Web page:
I’ve had a recurring dream over the past twenty years. My vacation in Hawaii is over. I’m driving my rental car back to the airport. And suddenly I’m stricken by a terrible realization.

I’ve forgotten to go to the beach.

I wake up crying inconsolably. If you’ve seen the white sand and the turquoise water of Lanikai Beach, you understand why. There’s a reason you often spot bumper stickers in Hawaii that say,”Ho hum..another day in paradise…”

I was lucky enough to live in Hawaii for five years. Yet to this day I torment myself with the question, “Why, why did I not spend more time at the beach?!”

It’s not that I don’t know the answer

It was simple. I could not bask in the sun and salt water all day and expect to take care of business in the evening. And business in the evening was a regular part of my job as second oboist for the Honolulu Symphony. We had concerts or rehearsals most nights.

Still, I felt torn and confused saying “no” to chances to explore the islands. One afternoon when the orchestra was on a tour to Maui, the second bassoonist invited me to hike up Haleakala volcano with him. Who knew when I’d get another chance to do that? Shouldn’t I “seize the day?” But we had a pair of children’s concerts in the morning and a full classical program in the evening. Was he serious?

Yes, he was. He hiked. I closeted myself in my hotel room. I slept. I worked on my reeds.  In doing so, I instinctively honored three of my needs as a sensitive person: rest, de-stimulation, and conscientious preparation. In plain English, I knew I wanted to play my best, and I gave myself the downtime I needed to make it possible.

Different parts, different needs

But part of me didn’t like that. It still doesn’t like it. It wants to do more…yet I know something will suffer if I try to do more. This is an ongoing feature of the sensitive life: difficult decisions. When I say “difficult” I don’t mean “hard to make.” In this case, I knew very well what the right choice was. By “difficult,” I mean “hard to accept.”

Hard to accept that my best choice was to give up a unique opportunity to hike Haleakala. Hard to accept I couldn’t pack in as much as others around me. Hard to accept that this “in/out” rollercoaster was a permanent feature of my life.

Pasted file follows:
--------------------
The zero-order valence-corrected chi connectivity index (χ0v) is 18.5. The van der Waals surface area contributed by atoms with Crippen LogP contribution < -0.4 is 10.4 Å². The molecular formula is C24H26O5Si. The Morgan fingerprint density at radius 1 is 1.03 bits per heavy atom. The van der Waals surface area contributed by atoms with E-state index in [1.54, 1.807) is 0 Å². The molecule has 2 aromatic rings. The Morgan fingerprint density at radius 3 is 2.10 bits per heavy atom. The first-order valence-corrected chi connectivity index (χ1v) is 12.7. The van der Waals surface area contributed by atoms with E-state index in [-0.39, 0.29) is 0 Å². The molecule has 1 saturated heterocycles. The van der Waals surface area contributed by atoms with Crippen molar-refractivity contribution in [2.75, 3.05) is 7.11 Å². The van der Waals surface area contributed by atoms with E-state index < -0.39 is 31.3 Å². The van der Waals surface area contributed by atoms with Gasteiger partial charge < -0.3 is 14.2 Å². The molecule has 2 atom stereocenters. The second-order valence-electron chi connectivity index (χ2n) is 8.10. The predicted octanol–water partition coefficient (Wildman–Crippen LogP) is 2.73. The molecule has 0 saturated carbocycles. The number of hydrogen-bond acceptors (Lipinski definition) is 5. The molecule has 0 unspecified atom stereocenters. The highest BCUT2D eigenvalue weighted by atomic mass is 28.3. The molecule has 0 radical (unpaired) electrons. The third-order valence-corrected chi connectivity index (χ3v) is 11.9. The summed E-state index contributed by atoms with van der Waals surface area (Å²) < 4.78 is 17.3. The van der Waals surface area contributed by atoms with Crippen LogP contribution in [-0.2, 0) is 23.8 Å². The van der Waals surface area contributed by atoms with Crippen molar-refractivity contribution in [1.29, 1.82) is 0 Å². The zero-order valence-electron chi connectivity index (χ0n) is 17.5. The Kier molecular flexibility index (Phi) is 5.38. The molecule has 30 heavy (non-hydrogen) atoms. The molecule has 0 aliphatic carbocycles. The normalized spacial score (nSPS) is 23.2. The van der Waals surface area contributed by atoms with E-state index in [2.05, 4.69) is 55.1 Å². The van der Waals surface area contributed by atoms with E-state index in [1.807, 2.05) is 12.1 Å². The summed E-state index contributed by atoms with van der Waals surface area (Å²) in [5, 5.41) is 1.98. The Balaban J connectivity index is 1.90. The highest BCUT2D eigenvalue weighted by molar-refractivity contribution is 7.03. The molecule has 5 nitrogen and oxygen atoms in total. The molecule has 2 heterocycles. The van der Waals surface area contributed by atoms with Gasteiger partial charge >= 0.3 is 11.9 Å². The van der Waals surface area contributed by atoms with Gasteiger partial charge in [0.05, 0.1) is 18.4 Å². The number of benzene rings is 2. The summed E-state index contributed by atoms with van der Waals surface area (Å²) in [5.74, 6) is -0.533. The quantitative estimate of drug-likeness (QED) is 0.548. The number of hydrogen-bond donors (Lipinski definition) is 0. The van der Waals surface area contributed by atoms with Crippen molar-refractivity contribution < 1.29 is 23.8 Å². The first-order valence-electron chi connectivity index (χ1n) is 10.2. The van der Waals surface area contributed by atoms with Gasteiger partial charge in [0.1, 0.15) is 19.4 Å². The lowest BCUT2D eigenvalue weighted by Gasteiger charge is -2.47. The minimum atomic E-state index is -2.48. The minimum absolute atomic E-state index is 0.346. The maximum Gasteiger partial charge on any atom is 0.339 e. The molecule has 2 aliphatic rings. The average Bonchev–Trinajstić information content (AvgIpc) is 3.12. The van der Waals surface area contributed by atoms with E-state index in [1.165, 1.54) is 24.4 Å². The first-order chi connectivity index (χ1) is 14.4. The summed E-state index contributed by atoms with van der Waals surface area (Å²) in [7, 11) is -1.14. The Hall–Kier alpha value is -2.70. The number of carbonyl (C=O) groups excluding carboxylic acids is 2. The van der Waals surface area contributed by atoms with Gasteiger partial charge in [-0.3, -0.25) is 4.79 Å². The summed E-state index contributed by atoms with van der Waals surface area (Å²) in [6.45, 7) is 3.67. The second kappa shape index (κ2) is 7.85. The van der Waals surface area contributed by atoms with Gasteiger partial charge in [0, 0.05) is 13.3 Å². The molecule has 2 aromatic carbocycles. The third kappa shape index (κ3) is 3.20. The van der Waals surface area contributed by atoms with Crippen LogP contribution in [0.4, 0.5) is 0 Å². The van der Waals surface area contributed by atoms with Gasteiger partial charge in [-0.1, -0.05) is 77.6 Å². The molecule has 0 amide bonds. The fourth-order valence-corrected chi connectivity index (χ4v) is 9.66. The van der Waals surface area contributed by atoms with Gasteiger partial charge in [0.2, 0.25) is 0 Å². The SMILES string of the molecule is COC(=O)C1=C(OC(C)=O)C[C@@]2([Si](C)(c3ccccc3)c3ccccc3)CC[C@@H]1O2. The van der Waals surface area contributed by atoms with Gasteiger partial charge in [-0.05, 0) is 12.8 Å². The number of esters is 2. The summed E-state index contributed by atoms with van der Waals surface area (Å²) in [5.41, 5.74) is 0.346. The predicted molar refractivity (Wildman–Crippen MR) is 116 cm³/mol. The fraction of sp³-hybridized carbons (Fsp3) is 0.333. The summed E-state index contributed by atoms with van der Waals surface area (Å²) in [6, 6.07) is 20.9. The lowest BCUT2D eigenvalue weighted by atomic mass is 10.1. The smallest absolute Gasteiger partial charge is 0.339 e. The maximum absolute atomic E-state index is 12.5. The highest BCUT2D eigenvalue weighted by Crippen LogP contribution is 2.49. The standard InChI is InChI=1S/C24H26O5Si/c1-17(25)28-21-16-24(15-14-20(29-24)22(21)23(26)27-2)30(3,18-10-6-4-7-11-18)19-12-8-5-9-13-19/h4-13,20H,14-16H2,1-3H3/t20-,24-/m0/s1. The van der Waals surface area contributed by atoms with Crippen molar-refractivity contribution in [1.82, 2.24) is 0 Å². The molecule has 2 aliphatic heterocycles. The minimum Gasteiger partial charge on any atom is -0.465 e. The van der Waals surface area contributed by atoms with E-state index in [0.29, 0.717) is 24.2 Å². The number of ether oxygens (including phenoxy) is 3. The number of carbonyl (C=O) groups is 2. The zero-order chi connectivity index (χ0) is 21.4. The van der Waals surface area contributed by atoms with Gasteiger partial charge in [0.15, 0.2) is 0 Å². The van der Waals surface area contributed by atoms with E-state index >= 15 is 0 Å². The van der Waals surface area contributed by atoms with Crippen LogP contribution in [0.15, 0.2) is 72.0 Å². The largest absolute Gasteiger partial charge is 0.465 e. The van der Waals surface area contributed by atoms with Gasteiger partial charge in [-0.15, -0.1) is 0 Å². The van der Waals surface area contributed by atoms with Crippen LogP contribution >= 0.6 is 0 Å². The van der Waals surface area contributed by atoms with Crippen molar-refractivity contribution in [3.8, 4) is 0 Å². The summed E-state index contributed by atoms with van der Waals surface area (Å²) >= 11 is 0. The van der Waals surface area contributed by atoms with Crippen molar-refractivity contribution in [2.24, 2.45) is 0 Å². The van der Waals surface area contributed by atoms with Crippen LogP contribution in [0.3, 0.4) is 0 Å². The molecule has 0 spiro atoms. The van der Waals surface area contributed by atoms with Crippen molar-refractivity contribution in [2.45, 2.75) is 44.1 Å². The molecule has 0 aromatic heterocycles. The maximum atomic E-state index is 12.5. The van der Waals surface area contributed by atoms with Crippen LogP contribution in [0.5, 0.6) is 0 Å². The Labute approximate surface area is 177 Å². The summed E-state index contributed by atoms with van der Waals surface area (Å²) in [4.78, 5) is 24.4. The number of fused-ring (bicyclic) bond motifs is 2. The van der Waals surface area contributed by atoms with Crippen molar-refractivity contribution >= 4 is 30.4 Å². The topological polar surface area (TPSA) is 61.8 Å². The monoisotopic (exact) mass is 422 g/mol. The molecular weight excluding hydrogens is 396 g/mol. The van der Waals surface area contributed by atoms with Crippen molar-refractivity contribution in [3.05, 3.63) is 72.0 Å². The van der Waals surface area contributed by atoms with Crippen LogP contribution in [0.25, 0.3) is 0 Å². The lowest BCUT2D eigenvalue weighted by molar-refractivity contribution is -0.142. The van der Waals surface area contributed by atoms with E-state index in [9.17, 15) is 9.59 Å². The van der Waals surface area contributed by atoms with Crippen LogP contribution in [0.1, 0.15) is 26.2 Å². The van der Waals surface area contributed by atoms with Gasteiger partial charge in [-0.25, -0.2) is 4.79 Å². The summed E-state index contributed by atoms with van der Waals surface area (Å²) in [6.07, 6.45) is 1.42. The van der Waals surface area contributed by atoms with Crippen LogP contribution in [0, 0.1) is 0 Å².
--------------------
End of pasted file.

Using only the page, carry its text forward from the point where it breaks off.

The fact is, “in/out” balance is key to our well-being as sensitive people. If we are too “out” all the time, we get chronically overstimulated. We end up scattered, overwhelmed, and exhausted. But if we are too “in,” we start to feel dead, dull, or numb, like life is passing us by. Which it possibly is.

For the 30 percent of sensitive people who are extroverts, this balancing act is even more challenging.  You have the extrovert’s need for stimulation from the external world, and the sensitive person’s need to process all that stimulation in a deep way. You can end up feeling like you have one foot on the gas and the other foot on the brake.

How Focusing smoothes the way

Your sensitive brain is wired to process deeply. As you weigh and measure your “in/out” options, it generates implications, connotations, and ramifications like a McDonald’s churns out hamburgers. The sheer volume is staggering.

The good news is, there is a “right way forward” buried in all that mental din. How can you cut through to hear that  softer voice of your inner rightness? Focusing is the best way I know. As I wrote in 12 Reasons Sensitive People Love Focusing,

  • Focusing helps you make decisions, and…
  • Focusing gives you all the tools you need to find the right “in/out” balance in your life

How much should you take on? When should you push, and when is it better to rest? When you focus, your body gives you fresh answers to these fundamental questions. You know the right next step in your situation.

Best of all, this sense of rightness has a wonderful bonus benefit: it minimizes regret. After twenty years of the same dream, I can tell you that’s no small thing.